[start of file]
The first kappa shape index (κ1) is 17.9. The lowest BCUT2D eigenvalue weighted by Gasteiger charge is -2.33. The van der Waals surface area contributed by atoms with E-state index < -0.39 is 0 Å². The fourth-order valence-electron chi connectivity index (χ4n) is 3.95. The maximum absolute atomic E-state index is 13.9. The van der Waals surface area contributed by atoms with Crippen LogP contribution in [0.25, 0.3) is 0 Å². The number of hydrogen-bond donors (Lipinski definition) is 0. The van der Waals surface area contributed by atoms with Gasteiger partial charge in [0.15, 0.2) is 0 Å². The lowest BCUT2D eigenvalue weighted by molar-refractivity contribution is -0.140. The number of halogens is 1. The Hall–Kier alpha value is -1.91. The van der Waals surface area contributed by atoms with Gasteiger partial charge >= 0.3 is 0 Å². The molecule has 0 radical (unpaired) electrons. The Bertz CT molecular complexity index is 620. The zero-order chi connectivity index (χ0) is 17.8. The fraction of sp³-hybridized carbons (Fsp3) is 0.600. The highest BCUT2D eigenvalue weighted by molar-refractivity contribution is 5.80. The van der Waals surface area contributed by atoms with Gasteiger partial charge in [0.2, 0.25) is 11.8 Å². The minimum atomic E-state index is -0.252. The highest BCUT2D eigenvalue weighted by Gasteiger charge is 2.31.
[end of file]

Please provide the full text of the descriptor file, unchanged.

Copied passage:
The first kappa shape index (κ1) is 17.9. The lowest BCUT2D eigenvalue weighted by Gasteiger charge is -2.33. The van der Waals surface area contributed by atoms with E-state index < -0.39 is 0 Å². The fourth-order valence-electron chi connectivity index (χ4n) is 3.95. The maximum absolute atomic E-state index is 13.9. The van der Waals surface area contributed by atoms with Crippen LogP contribution in [0.25, 0.3) is 0 Å². The number of hydrogen-bond donors (Lipinski definition) is 0. The van der Waals surface area contributed by atoms with Gasteiger partial charge in [0.15, 0.2) is 0 Å². The lowest BCUT2D eigenvalue weighted by molar-refractivity contribution is -0.140. The number of halogens is 1. The Hall–Kier alpha value is -1.91. The van der Waals surface area contributed by atoms with Gasteiger partial charge >= 0.3 is 0 Å². The molecule has 0 radical (unpaired) electrons. The Bertz CT molecular complexity index is 620. The zero-order chi connectivity index (χ0) is 17.8. The fraction of sp³-hybridized carbons (Fsp3) is 0.600. The highest BCUT2D eigenvalue weighted by molar-refractivity contribution is 5.80. The van der Waals surface area contributed by atoms with Gasteiger partial charge in [0.2, 0.25) is 11.8 Å². The minimum atomic E-state index is -0.252. The highest BCUT2D eigenvalue weighted by Gasteiger charge is 2.31.